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 Fear of spoiling your baby, An article
Posted: Dec 20 2006, 03:50 PM

Attached to my this AP?

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Fear of Spoiling
Where does fear of spoiling come from?

By Teresa Pitman

The mother sitting beside me at the parent-child centre digs in her diaper bag for the pacifier. Her four-month-old baby boy, who has been sitting quietly in his car seat for about 15 minutes, has started to cry. He spits out his pacifier. She offers him a toy. He cries harder. She calls his name and makes shushing noises, but he continues to cry. She rocks the car seat. The movement startles him and he stops crying for a second, then starts up again.

I can tell by her anxious expression that this mother really wants to comfort her baby, but when she notices me watching, she says: "I don't want to pick him up - I'm afraid of spoiling him."

Where does this "fear of spoiling" come from? Often, comments from our parents or other older family members start us worrying. Lactation consultant Jan Barger says she remembers when her six-day-old baby was crying in her bassinet, and she hurried to pick her up. "My baby stopped crying as soon as she was in my arms," Barger says, "and my mother said to me, 'See, she's spoiled already.'"

Next Page: Theories of spoiling

Page 2: Theories of spoiling

Melissa Young, the mother of three-year-old Heidi and one-year-old Anna, says she's heard it all. "The basic message is that if you let your baby manipulate you, you are training her to be a bad person when she grows up." But babies aren't really able to be manipulative. They can't think, "Oh, Mom's busy with something else. I'll cry and make her come over here to help me." Babies just know that something is bothering them - they feel hungry, uncomfortable or lonely - and so they cry. Your baby's pleasure when you respond isn't the smile of the little schemer who feels he's won, but a demonstration of his growing trust in you.

The idea that parents could spoil babies by responding to their cries took hold in the late 1800s. The doctors who popularized this approach believed if you fed, changed and properly clothed your child, then that was all there was to caring for a baby.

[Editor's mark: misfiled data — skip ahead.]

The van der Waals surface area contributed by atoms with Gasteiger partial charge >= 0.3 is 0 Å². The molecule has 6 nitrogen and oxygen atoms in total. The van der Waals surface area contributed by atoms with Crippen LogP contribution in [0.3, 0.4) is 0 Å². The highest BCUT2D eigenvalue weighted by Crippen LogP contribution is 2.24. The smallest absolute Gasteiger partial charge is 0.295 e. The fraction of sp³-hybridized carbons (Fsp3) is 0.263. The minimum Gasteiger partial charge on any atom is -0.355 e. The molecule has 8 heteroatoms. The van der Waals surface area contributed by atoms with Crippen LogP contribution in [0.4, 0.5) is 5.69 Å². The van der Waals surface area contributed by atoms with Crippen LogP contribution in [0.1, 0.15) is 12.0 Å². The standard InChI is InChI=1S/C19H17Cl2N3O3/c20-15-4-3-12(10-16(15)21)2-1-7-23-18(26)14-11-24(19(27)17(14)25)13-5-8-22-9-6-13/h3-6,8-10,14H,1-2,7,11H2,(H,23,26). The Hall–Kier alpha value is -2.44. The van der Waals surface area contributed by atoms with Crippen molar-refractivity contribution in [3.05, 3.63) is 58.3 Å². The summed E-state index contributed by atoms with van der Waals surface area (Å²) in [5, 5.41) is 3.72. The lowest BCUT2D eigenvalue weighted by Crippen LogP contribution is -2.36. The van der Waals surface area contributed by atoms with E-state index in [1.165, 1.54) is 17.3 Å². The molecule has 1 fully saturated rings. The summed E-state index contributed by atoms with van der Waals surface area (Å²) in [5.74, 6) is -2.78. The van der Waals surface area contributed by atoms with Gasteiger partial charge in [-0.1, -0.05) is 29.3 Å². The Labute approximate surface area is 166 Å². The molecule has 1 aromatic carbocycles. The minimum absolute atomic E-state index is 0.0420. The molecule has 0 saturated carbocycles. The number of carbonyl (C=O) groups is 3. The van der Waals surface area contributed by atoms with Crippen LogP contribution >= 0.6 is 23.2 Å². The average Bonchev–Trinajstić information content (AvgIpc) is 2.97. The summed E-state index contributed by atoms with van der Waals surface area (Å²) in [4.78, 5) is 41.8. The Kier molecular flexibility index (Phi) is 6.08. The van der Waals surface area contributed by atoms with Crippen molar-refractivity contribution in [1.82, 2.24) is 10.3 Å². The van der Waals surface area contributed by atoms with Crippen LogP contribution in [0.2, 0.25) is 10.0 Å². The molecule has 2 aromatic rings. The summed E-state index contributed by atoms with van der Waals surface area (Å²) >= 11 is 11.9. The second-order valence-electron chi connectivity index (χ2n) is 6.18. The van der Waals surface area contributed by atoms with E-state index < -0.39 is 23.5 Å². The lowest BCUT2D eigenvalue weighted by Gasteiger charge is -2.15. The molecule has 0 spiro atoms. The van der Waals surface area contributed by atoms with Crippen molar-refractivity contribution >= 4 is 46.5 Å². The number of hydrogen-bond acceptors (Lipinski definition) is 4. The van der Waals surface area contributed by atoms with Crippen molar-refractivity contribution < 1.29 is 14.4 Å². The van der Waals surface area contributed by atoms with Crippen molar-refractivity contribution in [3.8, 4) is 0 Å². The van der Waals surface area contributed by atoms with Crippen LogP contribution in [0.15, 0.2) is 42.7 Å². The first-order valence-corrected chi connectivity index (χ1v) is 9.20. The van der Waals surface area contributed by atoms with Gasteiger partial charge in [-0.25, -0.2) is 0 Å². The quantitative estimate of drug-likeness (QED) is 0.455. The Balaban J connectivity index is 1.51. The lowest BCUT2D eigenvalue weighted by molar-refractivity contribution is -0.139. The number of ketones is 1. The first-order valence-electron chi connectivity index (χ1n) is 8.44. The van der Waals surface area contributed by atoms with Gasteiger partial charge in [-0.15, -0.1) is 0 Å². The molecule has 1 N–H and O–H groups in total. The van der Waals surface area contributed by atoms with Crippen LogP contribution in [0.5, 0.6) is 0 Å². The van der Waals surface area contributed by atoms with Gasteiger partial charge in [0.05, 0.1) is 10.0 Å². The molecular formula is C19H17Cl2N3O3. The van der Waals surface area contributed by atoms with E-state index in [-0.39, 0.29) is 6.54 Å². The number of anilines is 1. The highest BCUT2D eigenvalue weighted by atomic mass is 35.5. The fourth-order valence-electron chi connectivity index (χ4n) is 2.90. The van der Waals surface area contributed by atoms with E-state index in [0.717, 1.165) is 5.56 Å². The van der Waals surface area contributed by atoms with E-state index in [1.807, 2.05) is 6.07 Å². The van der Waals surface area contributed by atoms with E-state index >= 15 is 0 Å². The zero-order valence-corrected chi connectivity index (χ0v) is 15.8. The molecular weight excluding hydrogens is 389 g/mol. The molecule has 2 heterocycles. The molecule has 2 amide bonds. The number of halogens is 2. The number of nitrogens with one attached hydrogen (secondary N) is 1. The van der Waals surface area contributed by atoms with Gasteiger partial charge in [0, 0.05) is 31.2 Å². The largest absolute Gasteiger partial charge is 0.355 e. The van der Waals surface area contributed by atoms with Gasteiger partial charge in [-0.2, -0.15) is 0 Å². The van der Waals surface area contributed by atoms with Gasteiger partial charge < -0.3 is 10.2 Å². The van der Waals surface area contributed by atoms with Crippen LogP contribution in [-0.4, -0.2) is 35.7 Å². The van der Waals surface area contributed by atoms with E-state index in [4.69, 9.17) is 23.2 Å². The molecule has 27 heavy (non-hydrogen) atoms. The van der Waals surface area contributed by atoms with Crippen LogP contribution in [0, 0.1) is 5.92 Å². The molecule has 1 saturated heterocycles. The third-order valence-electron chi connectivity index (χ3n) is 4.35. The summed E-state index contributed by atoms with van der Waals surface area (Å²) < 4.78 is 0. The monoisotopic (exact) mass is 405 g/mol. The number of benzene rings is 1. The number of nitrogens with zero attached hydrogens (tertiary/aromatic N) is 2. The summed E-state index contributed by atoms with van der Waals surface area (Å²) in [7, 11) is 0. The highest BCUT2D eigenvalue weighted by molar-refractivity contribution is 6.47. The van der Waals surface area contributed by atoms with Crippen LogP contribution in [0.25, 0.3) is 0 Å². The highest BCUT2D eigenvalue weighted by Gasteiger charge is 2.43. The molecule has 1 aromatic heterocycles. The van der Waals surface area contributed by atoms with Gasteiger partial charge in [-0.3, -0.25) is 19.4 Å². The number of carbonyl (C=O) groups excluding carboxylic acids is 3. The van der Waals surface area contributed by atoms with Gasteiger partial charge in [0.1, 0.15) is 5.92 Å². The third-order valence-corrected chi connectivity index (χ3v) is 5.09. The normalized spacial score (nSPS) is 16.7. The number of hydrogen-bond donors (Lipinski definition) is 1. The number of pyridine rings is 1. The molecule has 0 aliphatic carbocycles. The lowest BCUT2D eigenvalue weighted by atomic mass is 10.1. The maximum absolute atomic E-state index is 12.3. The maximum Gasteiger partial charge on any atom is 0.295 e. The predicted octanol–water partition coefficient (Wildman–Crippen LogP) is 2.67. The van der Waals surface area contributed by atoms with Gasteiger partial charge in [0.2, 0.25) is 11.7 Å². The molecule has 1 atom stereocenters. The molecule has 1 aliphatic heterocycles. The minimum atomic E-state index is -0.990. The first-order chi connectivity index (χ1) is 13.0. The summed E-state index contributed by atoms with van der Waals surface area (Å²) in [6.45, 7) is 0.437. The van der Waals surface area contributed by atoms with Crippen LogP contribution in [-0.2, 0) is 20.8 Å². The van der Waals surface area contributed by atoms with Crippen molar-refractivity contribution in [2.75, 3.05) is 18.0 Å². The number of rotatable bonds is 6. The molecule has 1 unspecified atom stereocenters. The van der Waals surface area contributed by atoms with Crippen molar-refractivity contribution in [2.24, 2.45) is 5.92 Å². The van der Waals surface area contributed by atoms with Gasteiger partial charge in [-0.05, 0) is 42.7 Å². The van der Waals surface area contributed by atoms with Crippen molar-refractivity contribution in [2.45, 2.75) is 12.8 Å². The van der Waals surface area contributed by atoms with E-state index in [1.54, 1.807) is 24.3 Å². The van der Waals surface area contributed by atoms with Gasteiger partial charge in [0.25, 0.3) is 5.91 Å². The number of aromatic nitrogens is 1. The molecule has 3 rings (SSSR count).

This belief that too much love, cuddling and responsiveness can harm babies coincided with the development of isolated nuclear families, notes Young. "In a tribal community or an extended family situation, a baby would have lots of people around to provide holding, attention and stimulation," she explains. With just one parent around to provide that care, it became more difficult - and theories that suggested too much affection could be harmful grew in popularity.

Today, though, the research states otherwise:

A 1995 study at the University of Connecticut looked at babies and mothers during the first six weeks and at one year. Researchers found that the babies who had more responsive mothers during those early weeks were more communicative at one year.

A study from Brown University in Rhode Island found that when mothers responded appropriately to their babies' cries during the first month, those children had higher language and cognitive scores at 18 months.

A 1995 study out of Manchester, UK, found that a rapid response to crying led to significantly less crying overall.

Page 3: Responding to breastfeeding newborns

For breastfeeding newborns, prompt responses can be even more important. Mothers are often told not to feed their babies when they fuss, but to wait for a strong cry. If a baby is really crying, the reasoning goes, then he is really hungry and will feed better. However, a 1989 study showed that a newborn who is left to cry before being offered the breast will have a more disorganized suck and greater difficulty in latching on correctly. Frequently, the baby only sucks for a short time before falling asleep in exhaustion and frustration.

Barger suggests that breastfeeding only in response to the baby's cries is probably waiting too long. "A baby readying to feed displays cues even before awakening," she points out. "At first, he may wiggle, toss and turn, or be restless in his sleep. If his hand is near his face, he may begin to root towards it, and even attempt to suckle it or anything else near his mouth. If these early cues are ignored, the baby may begin to squeak or fuss lightly; if this is also ignored, he will eventually work up to a full cry."

Parents may also be criticized for carrying their babies around in slings, baby carriers or just in their arms. Others are told they are spoiling the baby because she sleeps next to mom and dad, or is rocked to sleep in loving arms every night before being settled into bed.

"People seem to think that if a baby always has lots of holding and physical contact, that she'll become more and more demanding and her parents will be rocking her to sleep when she's 18," says Melissa Young. "Yet they put diapers on babies or give them bottles and assume that one day they'll stop needing those things. A baby's desire to be held a lot or to have a parent help her fall asleep seems natural to me, and eventually she'll grow out of that, too."

The concept of spoiling just doesn't seem logical to Young. "When people support me and respond to me, it brings out the best in me," she reasons. "Why would my baby be any different?"

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Originally published in Today's Parent, June 2001[QUOTE][/QUOTE]
Posted: Dec 20 2006, 05:54 PM

Clearly neglecting my kids to be here this much

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I was pleasantly surprised when I was told by nurses in the hospital not to wait to feed my babies until they cry. They told me which hungry signs to look out for.
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